The "1985 House of Nisbet Dolls, Bears & Books catalogue" tells us that doll historians regard the English as the originators of poured wax dolls, which at this time was an old industry that had virtually disappeared.
The House of Nisbet sought to revive this dying dollmakers' art, and the three models shown in this section are the result.
The poured wax components were made in the best traditions of antique wax dolls, and the House of Nisbet retained the services of doll historian and antique wax doll expert, Miss Faith Eaton, as a consultant on the project. In addition, Miss Caroline Goodfellow, Doll Curator of the Bethnal Green Museum of Childhood, (which is affiliated to the Victoria and Albert Museum in London), was on hand to offer valuable advice and guidance.
Only three wax dolls were produced by the House of Nisbet : They are listed below, in the order they were introduced, (not in numerical order!)
4001 - Mrs Peggy Nisbet
This eighteen inch portrait doll shows Mrs Peggy Nisbet, dressed in one of her formal gowns worn in the early 1950s, when she founded the company. It was the first of three poured wax dolls made by the House of Nisbet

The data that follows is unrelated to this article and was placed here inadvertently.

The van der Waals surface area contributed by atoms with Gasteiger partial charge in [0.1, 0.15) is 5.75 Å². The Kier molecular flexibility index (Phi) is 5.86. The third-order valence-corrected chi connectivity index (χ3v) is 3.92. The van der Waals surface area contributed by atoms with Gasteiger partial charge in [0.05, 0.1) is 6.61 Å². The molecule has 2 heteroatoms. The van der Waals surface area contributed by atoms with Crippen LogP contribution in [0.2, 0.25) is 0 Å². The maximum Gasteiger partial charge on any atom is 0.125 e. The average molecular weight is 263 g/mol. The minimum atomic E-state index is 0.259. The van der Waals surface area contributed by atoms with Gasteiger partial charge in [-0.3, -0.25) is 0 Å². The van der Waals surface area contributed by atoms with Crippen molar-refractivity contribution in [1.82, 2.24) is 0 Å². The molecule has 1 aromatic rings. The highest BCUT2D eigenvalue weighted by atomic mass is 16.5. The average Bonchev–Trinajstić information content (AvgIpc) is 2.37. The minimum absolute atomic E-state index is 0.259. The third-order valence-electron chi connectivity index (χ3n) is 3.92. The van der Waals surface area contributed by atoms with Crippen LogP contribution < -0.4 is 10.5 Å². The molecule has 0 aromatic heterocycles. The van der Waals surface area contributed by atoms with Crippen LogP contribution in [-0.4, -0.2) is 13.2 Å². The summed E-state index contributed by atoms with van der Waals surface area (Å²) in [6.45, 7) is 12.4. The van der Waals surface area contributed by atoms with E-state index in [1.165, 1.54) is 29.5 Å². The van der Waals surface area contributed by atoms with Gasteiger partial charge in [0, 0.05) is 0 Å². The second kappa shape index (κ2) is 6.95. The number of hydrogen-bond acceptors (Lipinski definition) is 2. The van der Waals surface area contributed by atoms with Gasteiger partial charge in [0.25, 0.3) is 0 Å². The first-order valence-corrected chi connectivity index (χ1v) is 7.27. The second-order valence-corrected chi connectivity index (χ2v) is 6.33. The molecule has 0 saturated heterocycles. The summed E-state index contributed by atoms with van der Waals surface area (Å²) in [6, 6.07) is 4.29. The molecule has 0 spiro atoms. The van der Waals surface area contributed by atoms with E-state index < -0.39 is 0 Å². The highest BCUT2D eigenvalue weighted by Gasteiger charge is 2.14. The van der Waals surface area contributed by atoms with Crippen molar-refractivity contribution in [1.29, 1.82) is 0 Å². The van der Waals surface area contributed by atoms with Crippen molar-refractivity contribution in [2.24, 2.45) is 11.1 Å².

This impressive doll was introduced in 1985, and went on sale for £98.00
(Apologies for these poor quality images of this stunning doll - we plan a re-shoot in the near future)
4000 - Clementine Nisbet Wilson
This doll, the second in the wax doll series, shows Alison and Jack Wilson's daughter Clementine as an infant, dressed in Christening Robes made of pure silks and cottons, and finished in genuine old hand-made laces and trimmings. Because of the difficulty in sourcing the old lace, no two costumes were identical
Issued in February 1985, Clementine went on sale for £98.00
4002 - Queen Victoria
This ten inch high wax portrait doll of Queen Victoria was issued in January 1986. She was the third, (and sadly, the last), poured wax doll made by the House of Nisbet, and sold for £69.00. She was larger than the the eight inch porcelain version made for the Tower Treasures collection ten years earlier, but was otherwise very similar in design. This doll was based on a portrait in the National Gallery